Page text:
Genre often lumped in with documentaries
Reality TV takes more bites of the Emmy apple this year than ever before but some below-the-line artists are still hungry for more.
Though few will talk about their feelings publicly, many feel reality TV’s awards representation hasn’t caught up to the genre’s importance to the industry.
Despite about five hours a week primetime reality programming on the broadcast nets, the many more on cable and the vast revenues they generate, the genre has often been lumped in with the traditional documentaries at the Creative Arts Emmys, putting unscripted shows at a disadvantage.
To Darla Marasco, post-production VP at Max Post, it’s as if the TV Academy has been saying to itself, ” ‘How long do we think this reality thing will hang on? It’s just a fad. Scripted stuff will take over again pretty soon.’ Well, it just hasn’t, for 10 years or more. And they have to face up to that.”
The TV Academy is adjusting, albeit slowly. Last year ushered in separate cinematography and picture editing Emmys for “small-team” and “large-team” productions, renamed this year as “nonfiction” and “reality,” respectively.
Sound technicians, however, must be content with single statuettes. This year is typical, with mixing and editing categories each pitting “Amazing Race”or “Deadliest Catch” against a slate of traditional documentaries.
As for reality directors and hosts, the tribe has spoken: They can take their torches and go Emmy-less.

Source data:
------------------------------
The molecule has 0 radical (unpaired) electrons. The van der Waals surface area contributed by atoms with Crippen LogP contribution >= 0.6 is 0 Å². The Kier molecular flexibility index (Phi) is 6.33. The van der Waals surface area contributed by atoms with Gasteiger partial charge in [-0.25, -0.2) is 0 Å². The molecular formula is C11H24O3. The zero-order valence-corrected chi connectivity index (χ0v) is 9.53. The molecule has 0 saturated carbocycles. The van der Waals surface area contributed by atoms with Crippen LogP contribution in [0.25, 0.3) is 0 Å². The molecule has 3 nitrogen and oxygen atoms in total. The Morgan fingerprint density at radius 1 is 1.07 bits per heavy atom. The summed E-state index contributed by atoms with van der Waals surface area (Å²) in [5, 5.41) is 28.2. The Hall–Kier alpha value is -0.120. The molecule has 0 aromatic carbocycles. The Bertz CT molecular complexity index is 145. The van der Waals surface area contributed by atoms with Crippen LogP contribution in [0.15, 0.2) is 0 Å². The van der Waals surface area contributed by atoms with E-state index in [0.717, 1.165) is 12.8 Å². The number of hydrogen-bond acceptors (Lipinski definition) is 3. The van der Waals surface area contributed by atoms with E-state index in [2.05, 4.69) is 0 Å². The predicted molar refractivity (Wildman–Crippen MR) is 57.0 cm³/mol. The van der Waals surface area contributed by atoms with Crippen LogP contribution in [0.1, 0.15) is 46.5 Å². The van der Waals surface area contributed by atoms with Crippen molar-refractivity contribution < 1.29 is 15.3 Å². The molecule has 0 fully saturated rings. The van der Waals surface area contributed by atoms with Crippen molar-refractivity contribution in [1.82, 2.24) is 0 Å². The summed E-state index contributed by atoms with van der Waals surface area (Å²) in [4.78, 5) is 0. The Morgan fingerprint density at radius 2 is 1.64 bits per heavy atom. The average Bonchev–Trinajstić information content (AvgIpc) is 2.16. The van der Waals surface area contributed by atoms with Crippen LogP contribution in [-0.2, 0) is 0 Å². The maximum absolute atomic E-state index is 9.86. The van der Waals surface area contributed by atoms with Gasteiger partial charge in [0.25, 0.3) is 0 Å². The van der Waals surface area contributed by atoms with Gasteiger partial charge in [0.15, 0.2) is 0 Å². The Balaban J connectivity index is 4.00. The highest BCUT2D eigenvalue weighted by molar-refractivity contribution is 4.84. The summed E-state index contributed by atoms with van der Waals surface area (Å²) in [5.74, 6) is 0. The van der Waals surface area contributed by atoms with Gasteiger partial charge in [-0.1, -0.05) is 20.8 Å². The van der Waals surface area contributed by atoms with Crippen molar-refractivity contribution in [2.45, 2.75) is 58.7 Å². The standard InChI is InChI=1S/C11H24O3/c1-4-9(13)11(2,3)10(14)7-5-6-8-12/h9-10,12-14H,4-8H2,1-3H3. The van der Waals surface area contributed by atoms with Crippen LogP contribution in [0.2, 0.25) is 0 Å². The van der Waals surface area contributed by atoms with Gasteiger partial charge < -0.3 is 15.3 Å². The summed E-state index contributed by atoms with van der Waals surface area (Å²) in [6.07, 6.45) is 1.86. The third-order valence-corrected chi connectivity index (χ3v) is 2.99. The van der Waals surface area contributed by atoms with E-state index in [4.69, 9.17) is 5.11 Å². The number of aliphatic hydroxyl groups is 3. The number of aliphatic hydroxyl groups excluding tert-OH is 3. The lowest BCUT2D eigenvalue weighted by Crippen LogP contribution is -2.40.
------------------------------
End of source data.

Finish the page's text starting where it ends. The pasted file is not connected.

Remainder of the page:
But film editor Michael E. Phillips, senior market solutions manager at Avid, explains that unscripted shows operate under different constraints from traditional docs.
“A season of a reality competition might involve 2,000 to 3,000 hours of raw footage,” he says.
Most important, he adds, in most cases a reality team “has to find the stories that are evolving over time. They can’t anticipate them in advance,” the way a Martin Scorsese can in shaping “The Blues.”
Phillips can’t fathom why sound should be treated differently from his branch. “As a picture editor, I’m really restricted in the possibilities of story by the quality of the sound.
“On a ‘Survivor’ or ‘Amazing Race,’ the production mixer may be following 18 or more characters over as many locations. It’s especially difficult to sustain style under those conditions. Consistency of style drives a story more than anything else.”
The Academy, though, has its reasons for going slowly. One veteran sound man, who asked not to be identified, says that “On one level, they may not be apples and oranges. The job of mixing is the job of mixing.”
However, even he takes into account the varying challenges of different shows when he goes to vote.
“First, I look at the environment in which the dialogue was recorded. How hostile is it? You can’t set up for a second take in the middle of a storm at sea. The amount of denoising and cleanup needed is also important.
“Second, I consider the complexity of mixing the different elements. One show might have a seated person talking, under music and with clips. But on a war show, there could be hundreds of tracks to sift through.
“A lot of balls are being juggled,” he says of the TV Academy. “They want all the nominations to be fair, but they also look to make the awards more inclusive. And the peer groups are individual islands, each arguing ‘We want another statuette.'”
Marasco remains cautiously optimistic that Emmy will find a way to further recognize reality TV sound.
“The Academy sees the times are changing and they know they have to move with them,” she says. “They just have to move faster.”